Visual and typographic artist Sam Winston produces works of staggering detail and organization. His work deals largely with language and communication (how we perceive words and what they really mean). He often takes things or concepts that people don’t necessarily spend much time thinking about anymore (pencils, Romeo and Juliet, the dictionary) and cuts them, organizes them, and places them in a way that communicates their intent and purpose visually instead of literarily.
The above photo is a close-up of Winston’s piece titled Birth-day. Each tiny hand-drawn circle represents a birth or death that occurred (statistically) over a twelve hour period. While he originally wanted to create the piece in real-time, Winston soon realized the impossibility of that; it took him many months to “capture the rhythm of life and death”.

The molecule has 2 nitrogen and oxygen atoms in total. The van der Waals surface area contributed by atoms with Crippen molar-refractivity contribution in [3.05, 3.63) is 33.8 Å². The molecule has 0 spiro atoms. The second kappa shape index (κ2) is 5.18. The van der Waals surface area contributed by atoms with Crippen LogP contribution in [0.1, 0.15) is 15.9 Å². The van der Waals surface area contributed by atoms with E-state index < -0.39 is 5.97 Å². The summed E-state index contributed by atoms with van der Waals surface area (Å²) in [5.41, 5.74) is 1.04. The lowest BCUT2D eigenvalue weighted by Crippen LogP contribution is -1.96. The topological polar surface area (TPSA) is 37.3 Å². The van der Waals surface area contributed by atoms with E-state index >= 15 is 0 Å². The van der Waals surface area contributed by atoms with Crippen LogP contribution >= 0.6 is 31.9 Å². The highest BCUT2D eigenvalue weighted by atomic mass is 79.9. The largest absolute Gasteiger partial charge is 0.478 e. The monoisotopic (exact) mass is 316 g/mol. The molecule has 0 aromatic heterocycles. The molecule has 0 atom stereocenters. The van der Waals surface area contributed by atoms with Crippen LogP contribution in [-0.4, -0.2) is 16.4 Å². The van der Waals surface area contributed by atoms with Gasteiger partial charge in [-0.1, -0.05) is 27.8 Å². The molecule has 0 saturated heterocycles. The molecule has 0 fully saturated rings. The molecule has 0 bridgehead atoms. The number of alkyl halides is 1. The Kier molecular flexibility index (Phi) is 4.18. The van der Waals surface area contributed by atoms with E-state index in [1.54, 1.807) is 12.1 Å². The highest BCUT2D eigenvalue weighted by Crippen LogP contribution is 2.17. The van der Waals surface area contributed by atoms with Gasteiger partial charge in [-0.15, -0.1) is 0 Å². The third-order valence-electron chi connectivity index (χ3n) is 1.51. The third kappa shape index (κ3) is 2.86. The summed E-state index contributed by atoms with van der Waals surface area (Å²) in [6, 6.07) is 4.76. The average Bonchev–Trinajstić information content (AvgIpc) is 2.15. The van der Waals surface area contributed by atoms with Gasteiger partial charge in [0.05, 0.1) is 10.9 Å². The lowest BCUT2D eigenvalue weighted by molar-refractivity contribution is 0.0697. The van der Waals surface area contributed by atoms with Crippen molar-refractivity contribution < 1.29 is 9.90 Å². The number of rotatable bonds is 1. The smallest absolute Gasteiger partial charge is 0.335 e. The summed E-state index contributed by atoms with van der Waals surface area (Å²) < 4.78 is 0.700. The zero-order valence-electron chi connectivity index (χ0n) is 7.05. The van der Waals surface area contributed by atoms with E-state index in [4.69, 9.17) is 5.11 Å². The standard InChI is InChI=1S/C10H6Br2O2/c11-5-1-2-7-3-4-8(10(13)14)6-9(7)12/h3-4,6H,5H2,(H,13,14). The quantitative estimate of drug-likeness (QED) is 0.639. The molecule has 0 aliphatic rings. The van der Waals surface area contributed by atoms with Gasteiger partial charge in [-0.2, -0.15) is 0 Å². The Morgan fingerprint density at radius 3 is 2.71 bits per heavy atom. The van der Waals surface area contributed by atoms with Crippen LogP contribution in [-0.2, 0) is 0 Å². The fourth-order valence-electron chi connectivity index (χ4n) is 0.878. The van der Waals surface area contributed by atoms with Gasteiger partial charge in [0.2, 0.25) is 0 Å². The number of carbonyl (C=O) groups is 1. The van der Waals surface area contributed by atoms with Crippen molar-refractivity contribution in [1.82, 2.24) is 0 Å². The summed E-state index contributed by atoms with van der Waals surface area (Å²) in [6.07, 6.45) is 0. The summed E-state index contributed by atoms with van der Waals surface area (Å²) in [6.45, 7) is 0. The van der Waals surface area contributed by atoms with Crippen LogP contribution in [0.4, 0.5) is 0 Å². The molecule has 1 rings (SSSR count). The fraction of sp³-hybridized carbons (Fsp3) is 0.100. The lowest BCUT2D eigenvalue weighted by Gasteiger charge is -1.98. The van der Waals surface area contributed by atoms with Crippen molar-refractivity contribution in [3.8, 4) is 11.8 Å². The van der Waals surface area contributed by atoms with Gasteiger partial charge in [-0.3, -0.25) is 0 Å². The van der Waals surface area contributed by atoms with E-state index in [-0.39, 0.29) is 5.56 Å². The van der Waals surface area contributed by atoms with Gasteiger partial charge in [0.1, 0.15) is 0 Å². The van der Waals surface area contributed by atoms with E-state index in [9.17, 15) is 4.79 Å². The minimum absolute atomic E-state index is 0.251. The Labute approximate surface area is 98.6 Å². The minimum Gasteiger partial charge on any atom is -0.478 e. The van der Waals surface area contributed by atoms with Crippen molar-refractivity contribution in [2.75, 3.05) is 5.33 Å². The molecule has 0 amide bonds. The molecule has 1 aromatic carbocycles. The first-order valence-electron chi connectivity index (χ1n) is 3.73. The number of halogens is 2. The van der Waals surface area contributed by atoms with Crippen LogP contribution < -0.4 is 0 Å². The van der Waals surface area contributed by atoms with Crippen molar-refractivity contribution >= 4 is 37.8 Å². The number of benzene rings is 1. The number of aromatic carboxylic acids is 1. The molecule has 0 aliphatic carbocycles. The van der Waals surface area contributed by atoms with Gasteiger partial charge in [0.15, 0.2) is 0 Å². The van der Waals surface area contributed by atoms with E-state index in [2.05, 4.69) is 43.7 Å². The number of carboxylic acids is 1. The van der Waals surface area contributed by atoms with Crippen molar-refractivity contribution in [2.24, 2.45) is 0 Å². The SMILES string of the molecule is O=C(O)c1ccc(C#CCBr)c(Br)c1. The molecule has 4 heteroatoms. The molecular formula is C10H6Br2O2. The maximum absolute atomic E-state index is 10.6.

Winston created silkscreen prints of the body of Shakespeare’s Romeo and Juliet, first separating all of the text into three categories — lines spoken in rage, lines spoken in passion, and lines spoken in indifference. He then cut up those separated texts and collaged them into visual representations of each emotion (Indifference is still in progress).